1. This Protocol shall be open for accession by other High Contracting Parties from 1 January 2000.
2. Accession shall be effected by the deposit of an instrument of accession with the Director-General.
Article 43 Entry into force
1. This Protocol shall enter into force three months after twenty instruments of ratification, acceptance, approval or accession have been deposited.
2. Thereafter, it shall enter into force, for each Party, three months after the deposit of its instrument of ratification, acceptance, approval or accession.
Article 44 Entry into force in situations of armed conflict
The situations referred to in Articles 18 and 19 of the Convention shall give immediate effect to ratifications, acceptances or approvals of or accessions to this Protocol deposited by the parties to the conflict either before or after the beginning of hostilities or occupation. In such cases the Director-General shall transmit the communications referred to in Article 46 by the speediest method.
Article 45 Denunciation
1. Each Party may denounce this Protocol.
2. The denunciation shall be notified by an instrument in writing, deposited with the Director-General.
3. The denunciation shall take effect one year after the receipt of the instrument of denunciation. However, if, on the expiry of this period, the denouncing Party is involved in an armed conflict, the denunciation shall not take effect until the end of hostilities, or until the operations of repatriating cultural property are completed, whichever is the later.
Article 46 Notifications
The Director-General shall inform all High Contracting Parties as well as the United Nations, of the deposit of all the instruments of ratification, acceptance, approval or accession provided for in Articles 41 and 42 and of denunciations provided for Article 45.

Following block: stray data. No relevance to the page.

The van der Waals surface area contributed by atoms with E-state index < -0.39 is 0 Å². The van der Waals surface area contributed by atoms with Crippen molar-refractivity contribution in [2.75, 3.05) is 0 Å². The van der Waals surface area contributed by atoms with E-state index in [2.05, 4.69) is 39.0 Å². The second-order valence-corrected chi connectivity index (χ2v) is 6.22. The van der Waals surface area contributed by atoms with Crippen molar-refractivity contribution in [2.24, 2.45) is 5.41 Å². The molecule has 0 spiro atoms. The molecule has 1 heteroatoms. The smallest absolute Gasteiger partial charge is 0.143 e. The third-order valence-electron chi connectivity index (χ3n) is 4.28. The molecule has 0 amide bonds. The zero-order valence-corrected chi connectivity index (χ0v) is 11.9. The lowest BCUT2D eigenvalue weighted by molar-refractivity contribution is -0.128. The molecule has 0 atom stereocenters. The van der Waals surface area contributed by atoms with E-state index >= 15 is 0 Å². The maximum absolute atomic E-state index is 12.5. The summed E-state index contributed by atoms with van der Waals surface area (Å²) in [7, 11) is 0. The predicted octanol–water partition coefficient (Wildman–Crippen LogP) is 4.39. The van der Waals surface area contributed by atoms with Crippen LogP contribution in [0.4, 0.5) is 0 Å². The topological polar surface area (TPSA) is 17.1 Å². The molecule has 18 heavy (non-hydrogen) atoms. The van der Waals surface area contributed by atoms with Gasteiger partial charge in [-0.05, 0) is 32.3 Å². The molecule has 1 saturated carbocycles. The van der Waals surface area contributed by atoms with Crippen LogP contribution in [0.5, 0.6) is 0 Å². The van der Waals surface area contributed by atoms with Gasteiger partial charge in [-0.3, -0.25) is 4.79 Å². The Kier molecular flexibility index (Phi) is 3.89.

Article 47 Registration with the United Nations
In conformity with Article 102 of the Charter of the United Nations, this Protocol shall be registered with the Secretariat of the United Nations at the request of the Director-General.
IN FAITH WHEREOF the undersigned, duly authorized, have signed the present Protocol.
DONE at The Hague, this twenty-sixth day of March 1999, in a single copy which shall be deposited in the archives of the UNESCO, and certified true copies of which shall be delivered to all the High Contracting Parties.
Opened for Signature :
From 17 May to 31 December 1999.
The Protocol has been signed by the following States:
| Albania ||26 March 1999|
| Armenia ||22 October 1999|
| Austria ||26 March 1999|
| Belarus ||26 March 1999|
| Belgium ||26 March 1999|
| Bulgaria ||15 September 1999|